Burgundy, the River Rhone & Provence
Prague, Budapest and Vienna
Lake Garda
Minoan Crete and Santorini
Prices correct as of 17 April 2015
NHS struggling to monitor the safety and efficacy of its services outsourced to private providers

Who's monitoring the outsourced NHS services?

A report finds that private firms are not being properly assessed for their quality of care
Zac Goldsmith: 'I'll trigger a by-election over Heathrow'

Zac Goldsmith: 'I'll trigger a by-election over Heathrow'

The Tory MP said he did not want to stand again unless his party's manifesto ruled out a third runway. But he's doing so. Watch this space
How do Greek voters feel about Syriza's backtracking on its anti-austerity pledge?

How do Greeks feel about Syriza?

Five voters from different backgrounds tell us what they expect from Syriza's charismatic leader Alexis Tsipras
From Iraq to Libya and Syria: The wars that come back to haunt us

The wars that come back to haunt us

David Cameron should not escape blame for his role in conflicts that are still raging, argues Patrick Cockburn
Sam Baker and Lauren Laverne: Too busy to surf? Head to The Pool

Too busy to surf? Head to The Pool

A new website is trying to declutter the internet to help busy women. Holly Williams meets the founders
Heston Blumenthal to cook up a spice odyssey for British astronaut manning the International Space Station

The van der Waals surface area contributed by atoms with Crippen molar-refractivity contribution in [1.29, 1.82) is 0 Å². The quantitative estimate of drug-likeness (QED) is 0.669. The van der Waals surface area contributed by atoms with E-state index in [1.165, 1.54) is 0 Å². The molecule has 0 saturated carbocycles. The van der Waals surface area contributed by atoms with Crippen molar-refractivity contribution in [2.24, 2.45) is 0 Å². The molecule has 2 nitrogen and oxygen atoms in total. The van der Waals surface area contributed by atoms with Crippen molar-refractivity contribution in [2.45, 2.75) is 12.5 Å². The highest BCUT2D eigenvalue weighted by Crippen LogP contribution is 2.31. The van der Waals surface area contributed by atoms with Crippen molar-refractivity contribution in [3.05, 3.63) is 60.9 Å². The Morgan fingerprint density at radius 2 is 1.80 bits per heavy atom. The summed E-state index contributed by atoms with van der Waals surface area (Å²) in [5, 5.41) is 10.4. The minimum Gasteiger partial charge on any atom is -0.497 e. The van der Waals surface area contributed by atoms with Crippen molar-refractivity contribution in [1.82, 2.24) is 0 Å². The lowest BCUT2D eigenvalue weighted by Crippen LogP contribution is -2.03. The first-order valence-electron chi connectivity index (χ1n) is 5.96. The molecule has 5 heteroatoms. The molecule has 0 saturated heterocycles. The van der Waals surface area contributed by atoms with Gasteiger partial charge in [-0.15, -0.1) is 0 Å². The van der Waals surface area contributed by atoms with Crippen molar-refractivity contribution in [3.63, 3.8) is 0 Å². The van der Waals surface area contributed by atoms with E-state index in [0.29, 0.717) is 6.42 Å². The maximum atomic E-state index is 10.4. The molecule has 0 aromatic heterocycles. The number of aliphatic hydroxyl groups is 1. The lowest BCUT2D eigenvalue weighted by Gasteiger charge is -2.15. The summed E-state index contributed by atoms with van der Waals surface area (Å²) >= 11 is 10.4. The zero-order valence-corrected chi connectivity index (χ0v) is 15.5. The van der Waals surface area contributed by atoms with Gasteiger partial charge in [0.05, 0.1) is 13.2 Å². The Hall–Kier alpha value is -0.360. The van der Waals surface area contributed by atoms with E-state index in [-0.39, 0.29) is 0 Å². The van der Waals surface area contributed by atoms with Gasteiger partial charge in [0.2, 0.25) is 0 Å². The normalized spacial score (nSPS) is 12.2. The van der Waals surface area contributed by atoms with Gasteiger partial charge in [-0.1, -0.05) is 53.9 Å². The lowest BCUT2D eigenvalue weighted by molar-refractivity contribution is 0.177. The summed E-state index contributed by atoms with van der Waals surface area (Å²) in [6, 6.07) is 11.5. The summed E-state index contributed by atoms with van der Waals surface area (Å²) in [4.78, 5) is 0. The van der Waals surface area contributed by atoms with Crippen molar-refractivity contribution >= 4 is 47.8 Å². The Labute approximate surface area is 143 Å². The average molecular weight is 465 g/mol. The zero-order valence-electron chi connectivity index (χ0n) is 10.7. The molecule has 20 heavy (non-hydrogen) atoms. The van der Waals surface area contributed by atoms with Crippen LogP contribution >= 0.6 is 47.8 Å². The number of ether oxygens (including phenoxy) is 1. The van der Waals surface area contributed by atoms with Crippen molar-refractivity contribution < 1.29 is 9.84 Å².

UK's Major Tum to blast off on a spice odyssey

Nothing but the best for British astronaut as chef Heston Blumenthal cooks up his rations
John Harrison's 'longitude' clock sets new record - 300 years on

‘Longitude’ clock sets new record - 300 years on

Greenwich horologists celebrate as it keeps to within a second of real time over a 100-day test
Fears in the US of being outgunned in the vital propaganda wars by Russia, China - and even Isis - have prompted a rethink on overseas broadcasters

Let the propaganda wars begin - again

'Accurate, objective, comprehensive': that was Voice of America's creed, but now its masters want it to promote US policy, reports Rupert Cornwell
Why Japan's incredible long-distance runners will never win the London Marathon

Japan's incredible long-distance runners

Every year, Japanese long-distance runners post some of the world's fastest times – yet, come next weekend, not a single elite competitor from the country will be at the London Marathon
Why does Tom Drury remain the greatest writer you've never heard of?

Tom Drury: The quiet American

His debut was considered one of the finest novels of the past 50 years, and he is every bit the equal of his contemporaries, Jonathan Franzen, Dave Eggers and David Foster Wallace
You should judge a person by how they peel a potato

You should judge a person by how they peel a potato

Dave Hax's domestic tips are reminiscent of George Orwell's tea routine. The world might need revolution, but we like to sweat the small stuff, says DJ Taylor
Beige is back: The drab car colours of the 1970s are proving popular again

Beige to the future

Flares and flounce are back on catwalks but a revival in ’70s car paintjobs was a stack-heeled step too far – until now
Bill Granger recipes: Our chef's dishes highlight the delicate essence of fresh cheeses

Bill Granger cooks with fresh cheeses

More delicate on the palate, milder, fresh cheeses can also be kinder to the waistline
Aston Villa vs Liverpool: 'This FA Cup run has been wonderful,' says veteran Shay Given

Shay Given: 'This FA Cup run has been wonderful'

The Villa keeper has been overlooked for a long time and has unhappy memories of the national stadium – but he is savouring his chance to play at Wembley
Timeless drama of Championship race in league of its own - Michael Calvin

Michael Calvin's Last Word

Timeless drama of Championship race in league of its own